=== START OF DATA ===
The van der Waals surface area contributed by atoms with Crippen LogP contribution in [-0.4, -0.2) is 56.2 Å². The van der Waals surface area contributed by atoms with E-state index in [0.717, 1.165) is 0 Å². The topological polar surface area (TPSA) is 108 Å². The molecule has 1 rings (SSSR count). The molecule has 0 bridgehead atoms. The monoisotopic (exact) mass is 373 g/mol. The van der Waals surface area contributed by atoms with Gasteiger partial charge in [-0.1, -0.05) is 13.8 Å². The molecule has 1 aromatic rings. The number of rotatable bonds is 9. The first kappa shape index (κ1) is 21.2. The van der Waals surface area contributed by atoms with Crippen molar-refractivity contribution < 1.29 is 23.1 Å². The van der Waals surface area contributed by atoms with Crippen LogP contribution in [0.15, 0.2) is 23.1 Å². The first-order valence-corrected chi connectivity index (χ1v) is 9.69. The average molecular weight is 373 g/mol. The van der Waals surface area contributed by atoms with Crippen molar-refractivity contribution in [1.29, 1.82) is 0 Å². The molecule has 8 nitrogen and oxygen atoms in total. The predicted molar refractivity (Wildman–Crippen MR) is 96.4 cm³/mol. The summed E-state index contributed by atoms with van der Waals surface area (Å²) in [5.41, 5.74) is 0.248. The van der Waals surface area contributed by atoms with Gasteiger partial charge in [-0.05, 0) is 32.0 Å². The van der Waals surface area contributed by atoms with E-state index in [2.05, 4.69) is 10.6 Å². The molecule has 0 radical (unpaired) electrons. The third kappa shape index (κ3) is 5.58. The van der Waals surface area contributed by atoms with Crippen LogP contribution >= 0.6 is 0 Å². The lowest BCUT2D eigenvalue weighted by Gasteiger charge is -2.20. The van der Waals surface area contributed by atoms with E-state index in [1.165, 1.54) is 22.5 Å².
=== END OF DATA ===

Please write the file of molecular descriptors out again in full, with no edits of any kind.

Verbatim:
The van der Waals surface area contributed by atoms with Crippen LogP contribution in [-0.4, -0.2) is 56.2 Å². The van der Waals surface area contributed by atoms with E-state index in [0.717, 1.165) is 0 Å². The topological polar surface area (TPSA) is 108 Å². The molecule has 1 rings (SSSR count). The molecule has 0 bridgehead atoms. The monoisotopic (exact) mass is 373 g/mol. The van der Waals surface area contributed by atoms with Gasteiger partial charge in [-0.1, -0.05) is 13.8 Å². The molecule has 1 aromatic rings. The number of rotatable bonds is 9. The first kappa shape index (κ1) is 21.2. The van der Waals surface area contributed by atoms with Crippen molar-refractivity contribution < 1.29 is 23.1 Å². The van der Waals surface area contributed by atoms with Crippen LogP contribution in [0.15, 0.2) is 23.1 Å². The first-order valence-corrected chi connectivity index (χ1v) is 9.69. The average molecular weight is 373 g/mol. The van der Waals surface area contributed by atoms with Crippen molar-refractivity contribution in [1.29, 1.82) is 0 Å². The molecule has 8 nitrogen and oxygen atoms in total. The predicted molar refractivity (Wildman–Crippen MR) is 96.4 cm³/mol. The summed E-state index contributed by atoms with van der Waals surface area (Å²) in [5.41, 5.74) is 0.248. The van der Waals surface area contributed by atoms with Gasteiger partial charge in [-0.05, 0) is 32.0 Å². The van der Waals surface area contributed by atoms with E-state index in [2.05, 4.69) is 10.6 Å². The molecule has 0 radical (unpaired) electrons. The third kappa shape index (κ3) is 5.58. The van der Waals surface area contributed by atoms with Crippen LogP contribution >= 0.6 is 0 Å². The lowest BCUT2D eigenvalue weighted by Gasteiger charge is -2.20. The van der Waals surface area contributed by atoms with E-state index in [1.165, 1.54) is 22.5 Å².